>Faf du Plessis
While there could be no qualms about Philander's commitment during the third Test at the Oval, when he spent a night in hospital with a viral infection but bowled for South Africa the next morning, the seamer's unavailability for the series finale at Old Trafford drew criticism from one of his former captains.
"He can't seem to make it through series; his body is maybe not fit enough," Graeme Smith said on Test Match Special on the opening day. "It's been an issue but it's becoming serious. You're trying to build a team and if your senior players can't get through tours then you've got a problem.
"He took a blow (on the hand while batting) at Lord's and it took a crane to get him back onto the field. There's been too many times where you're fighting to get him onto the field."
That sentiment was backed by du Plessis, who had predicted that Philander would be fit enough to take the field in his pre-match press conference. "When he woke up with a stiff back the next morning it was frustrating," he said. "It is a challenge for Vern because it's happened too often that he doesn't play a full series. I've spoken to him about that and he's accepted the challenge that he needs to improve that."
Du Plessis' frustration stemmed from just how vital Philander's contributions were - and could have been. Philander was man of the match for his five wickets and 96 runs at Trent Bridge, which helped South Africa level the series at the midway point. And despite playing the third Test with a viral infection, he finished the series with South Africa's best batting (44) and bowling (23) averages.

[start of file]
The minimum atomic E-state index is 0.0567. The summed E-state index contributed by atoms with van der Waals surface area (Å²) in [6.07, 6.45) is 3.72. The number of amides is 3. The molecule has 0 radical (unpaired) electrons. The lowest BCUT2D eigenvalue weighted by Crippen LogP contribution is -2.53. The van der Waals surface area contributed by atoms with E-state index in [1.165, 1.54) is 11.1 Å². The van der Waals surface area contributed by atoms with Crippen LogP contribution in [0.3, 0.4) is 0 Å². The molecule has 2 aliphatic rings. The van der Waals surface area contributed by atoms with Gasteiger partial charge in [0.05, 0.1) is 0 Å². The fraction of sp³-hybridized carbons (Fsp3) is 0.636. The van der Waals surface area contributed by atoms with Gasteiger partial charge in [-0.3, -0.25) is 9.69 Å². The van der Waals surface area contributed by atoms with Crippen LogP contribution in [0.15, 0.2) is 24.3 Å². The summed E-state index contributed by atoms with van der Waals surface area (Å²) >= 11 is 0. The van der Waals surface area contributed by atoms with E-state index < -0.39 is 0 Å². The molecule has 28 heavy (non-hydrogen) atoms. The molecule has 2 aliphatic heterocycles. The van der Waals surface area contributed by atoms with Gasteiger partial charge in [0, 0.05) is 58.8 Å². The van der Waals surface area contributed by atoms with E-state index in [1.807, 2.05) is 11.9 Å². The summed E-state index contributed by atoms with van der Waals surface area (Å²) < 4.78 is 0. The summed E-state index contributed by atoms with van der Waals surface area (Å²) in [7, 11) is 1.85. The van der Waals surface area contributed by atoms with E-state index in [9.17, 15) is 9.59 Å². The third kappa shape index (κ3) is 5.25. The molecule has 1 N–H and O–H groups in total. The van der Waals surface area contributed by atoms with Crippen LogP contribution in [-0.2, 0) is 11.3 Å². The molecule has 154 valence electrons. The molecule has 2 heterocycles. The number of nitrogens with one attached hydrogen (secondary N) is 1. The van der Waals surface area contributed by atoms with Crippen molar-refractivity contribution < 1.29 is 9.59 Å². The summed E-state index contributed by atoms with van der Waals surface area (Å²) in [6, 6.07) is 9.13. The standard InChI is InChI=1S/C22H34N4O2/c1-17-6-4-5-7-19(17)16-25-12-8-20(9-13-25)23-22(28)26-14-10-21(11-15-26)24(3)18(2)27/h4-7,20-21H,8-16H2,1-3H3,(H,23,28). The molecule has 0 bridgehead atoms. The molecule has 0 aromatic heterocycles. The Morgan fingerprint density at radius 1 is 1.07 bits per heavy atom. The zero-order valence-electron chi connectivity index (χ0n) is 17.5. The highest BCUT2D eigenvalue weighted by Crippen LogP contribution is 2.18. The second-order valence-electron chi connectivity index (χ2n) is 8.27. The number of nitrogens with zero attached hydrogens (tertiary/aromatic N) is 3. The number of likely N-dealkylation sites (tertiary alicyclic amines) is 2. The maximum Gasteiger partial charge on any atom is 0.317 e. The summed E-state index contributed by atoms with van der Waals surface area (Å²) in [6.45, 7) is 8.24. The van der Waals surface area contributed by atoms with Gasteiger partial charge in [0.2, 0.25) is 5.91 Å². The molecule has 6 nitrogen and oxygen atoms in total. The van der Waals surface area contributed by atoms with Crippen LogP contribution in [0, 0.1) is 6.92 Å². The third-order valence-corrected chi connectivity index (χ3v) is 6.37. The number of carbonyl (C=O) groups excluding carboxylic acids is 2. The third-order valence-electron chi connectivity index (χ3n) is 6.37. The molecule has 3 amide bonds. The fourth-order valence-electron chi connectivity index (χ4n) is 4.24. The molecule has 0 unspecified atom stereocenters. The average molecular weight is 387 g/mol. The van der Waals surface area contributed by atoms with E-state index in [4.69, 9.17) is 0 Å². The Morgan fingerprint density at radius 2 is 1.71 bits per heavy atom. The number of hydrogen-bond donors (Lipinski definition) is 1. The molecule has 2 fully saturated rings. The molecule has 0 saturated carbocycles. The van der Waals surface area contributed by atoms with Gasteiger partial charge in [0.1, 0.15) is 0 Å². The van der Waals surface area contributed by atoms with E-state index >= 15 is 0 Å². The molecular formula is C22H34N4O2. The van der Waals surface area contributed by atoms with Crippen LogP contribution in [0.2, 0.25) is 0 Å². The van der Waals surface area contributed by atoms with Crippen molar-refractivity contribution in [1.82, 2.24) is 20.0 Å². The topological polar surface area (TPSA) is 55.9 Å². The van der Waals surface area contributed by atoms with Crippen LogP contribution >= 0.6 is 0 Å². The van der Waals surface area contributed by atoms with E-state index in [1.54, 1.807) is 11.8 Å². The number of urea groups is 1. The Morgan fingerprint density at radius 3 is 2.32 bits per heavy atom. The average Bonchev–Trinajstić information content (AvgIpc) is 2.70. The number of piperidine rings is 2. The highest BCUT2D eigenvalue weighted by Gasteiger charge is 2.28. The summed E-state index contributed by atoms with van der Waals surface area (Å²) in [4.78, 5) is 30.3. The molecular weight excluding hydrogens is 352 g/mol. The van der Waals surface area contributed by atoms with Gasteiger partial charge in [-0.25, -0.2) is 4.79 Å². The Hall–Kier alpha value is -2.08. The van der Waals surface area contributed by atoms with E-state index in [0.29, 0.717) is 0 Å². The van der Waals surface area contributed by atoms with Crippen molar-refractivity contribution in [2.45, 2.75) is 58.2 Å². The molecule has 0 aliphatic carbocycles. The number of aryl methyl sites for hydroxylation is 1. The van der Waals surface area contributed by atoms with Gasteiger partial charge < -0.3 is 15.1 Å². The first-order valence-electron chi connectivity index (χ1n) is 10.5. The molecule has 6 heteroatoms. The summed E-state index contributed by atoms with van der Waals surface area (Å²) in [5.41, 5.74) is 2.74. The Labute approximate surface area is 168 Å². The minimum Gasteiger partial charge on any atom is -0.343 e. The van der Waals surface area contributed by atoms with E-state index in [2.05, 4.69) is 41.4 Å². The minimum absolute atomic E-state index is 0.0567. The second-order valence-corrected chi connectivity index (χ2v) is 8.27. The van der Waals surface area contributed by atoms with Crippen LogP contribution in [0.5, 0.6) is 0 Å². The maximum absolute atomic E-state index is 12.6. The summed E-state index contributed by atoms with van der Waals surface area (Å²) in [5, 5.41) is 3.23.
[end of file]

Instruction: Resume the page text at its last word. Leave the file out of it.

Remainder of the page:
"For us to win Test matches we needed Vern, you need your best players," said du Plessis. "Duanne (Olivier) bowled well this game but Vern is one of the best in these conditions - probably the best in seaming, swinging conditions which has been the case in all four Test matches. So not having him here was very frustrating and disappointing."
Philander has also become crucial to the balance of South Africa's side, with his improved batting allowing them to leave out a batsman in favour of a fifth bowler. When he was suddenly unavailable for the final Test, the Proteas were forced to resort back to four bowlers and seven batsmen in a game that they had to win to earn a share of the series.
South Africa have a six-week break before their next assignment - a two-Test series against Bangladesh that starts in Potchefstroom on September 28. That will provide Philander with plenty of time to stage a full recovery, but du Plessis also hopes that his fast bowler will use the down-time to prepare his body for important series against India and Australia early next year.
"It's fair that you need to play a lot of cricket for your country and be available for selection and Vern accepts that," du Plessis added. "If you're only playing one or two Test matches and then off for one or two... there have just been too many times when we as a team go (gulp) 'Vern might be injured again'.
"So he's taken it on board from a fitness point of view. We have important series coming up with India and Australia at home. It's eight Test matches and he needs to be fit to get through all of them."